5 singers tell the Civil War stories in 'Rappahannock County'

The maelstrom of the Civil War resists staging. A dozen years ago, Frank Wildhorn's grandiose musical, "The Civil War," which aspired to convey the entire war, North and South, crashed less than two months after it opened on Broadway.

The creators of "Rappahannock County," the 87-minute evening of musical theater that will play this week at the University of Richmond, were determined not to let that happen. They pared their vignette-powered, all-sung action down to the personal Civil War stories of about 30 characters, real and imagined, in Virginia's Rappahannock County. They reduced Wildhorn's 28-member cast to five operatic singers who share the 30 roles, black and white, all Southern. The 17-member onstage orchestra is similarly chamber-sized.

The action takes the war year by year. The characters range from an old woman who sells pigs and spies on the Yankees to an embalmer who is growing rich on the war's carnage. Composer Ricky Ian Gordon, known for his opera "The Grapes of Wrath," was the first to climb aboard this Norfolk-based project. Assignment: Write a piece of musical theater to mark the 150th anniversary of the bloodiest war in American history.

"I had just finished premiering 'The Grapes of Wrath' in Minnesota," Gordon says, "and I thought that, if I took this on, we would want to miniaturize the war in some way."

Broadway librettist-lyricist Mark Campbell was commissioned to join him.

"I suggested four singers and 17 players," Gordon says. "Mark liked that idea, but he wanted to add one more singer to break the symmetry of four. We started doing research. Mark wanted to keep it in Virginia and suggested narrowing it down to Rappahannock County. By setting it in one county, we were setting a limitation that made it all manageable."

Kevin Newbury was hired to stage the evening, completing the creative team.

"We had a dream team," Newbury says. "My biggest challenge was finding a theatrical vocabulary for telling the story that didn't require the singers to run offstage to change costumes.

"We took a very theatrical approach. By changing a frock coat or a bonnet, one character becomes another. Good direction is 90 percent casting. We cast people who were strong singing actors, people who could bring individual traits to each character."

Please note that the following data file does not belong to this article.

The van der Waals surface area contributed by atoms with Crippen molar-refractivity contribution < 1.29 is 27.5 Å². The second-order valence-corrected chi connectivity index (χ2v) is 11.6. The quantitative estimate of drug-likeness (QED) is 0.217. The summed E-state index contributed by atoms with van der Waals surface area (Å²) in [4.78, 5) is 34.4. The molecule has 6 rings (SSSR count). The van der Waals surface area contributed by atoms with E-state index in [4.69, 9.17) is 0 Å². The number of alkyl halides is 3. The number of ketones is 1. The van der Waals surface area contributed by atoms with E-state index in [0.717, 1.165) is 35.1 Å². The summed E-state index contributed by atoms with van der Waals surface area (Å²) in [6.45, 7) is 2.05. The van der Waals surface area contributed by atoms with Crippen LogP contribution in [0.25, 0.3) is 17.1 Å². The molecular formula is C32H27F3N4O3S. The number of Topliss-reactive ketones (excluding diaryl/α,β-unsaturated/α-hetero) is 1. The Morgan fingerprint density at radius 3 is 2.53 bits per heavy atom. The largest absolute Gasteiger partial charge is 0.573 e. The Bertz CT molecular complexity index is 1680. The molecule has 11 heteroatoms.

Newbury and his designers provide historical context through the projection of Matthew Brady's Civil War photographs, period illustrations, documents and moving visual elements.

Although Gordon and Campbell conducted research in about 20 books, Gordon says they found Southern historian Edward L. Ayres' "In the Presence of Mine Enemies: Civil War in the Heart of America, 1859-1863," which examines communities in North and South, the most inspirational. Ayres, who is president of the University of Richmond, signed on as the project's creative adviser.

"In my book, the Virginia county is Augusta County, in the Shenandoah Valley," Ayres says. "As history, it's based entirely on the written record. Mark and Ricky Ian needed to include a broad range of characters for whom diaries, letters, newspaper articles and memoirs did not exist and so they imagined Rappahannock County."

Ayres takes pleasure in the finished product. "I was, to be honest, surprised by how moved I was by the production when I saw it all together," he says. "There are not many examples of art based in American history that can hold its own both as art and history, but 'Rappahannock County' does."

"Rappahannock County" was commissioned jointly by Virginia Opera, Norfolk's Virginia Arts Festival, the University of Richmond and the University of Texas at Austin. It premiered in Norfolk last spring within hours of the 150th anniversary of the Southern bombardment of Fort Sumter that started the war.

Cost for commissioning and producing it: About $750,000, which was roughly shared by the four organizations, according to Virginia Opera's producing director, John Kennelly, who functioned as the show's producer.

"I think 'Rappahannock County' is something other organizations will want to produce, especially universities and orchestras," Kennelly says.

"Rappahannock County" will reopen later this month at the University of Texas at Austin.
- Roy Proctor, Richmond Times-Dispatch, 29 September 2011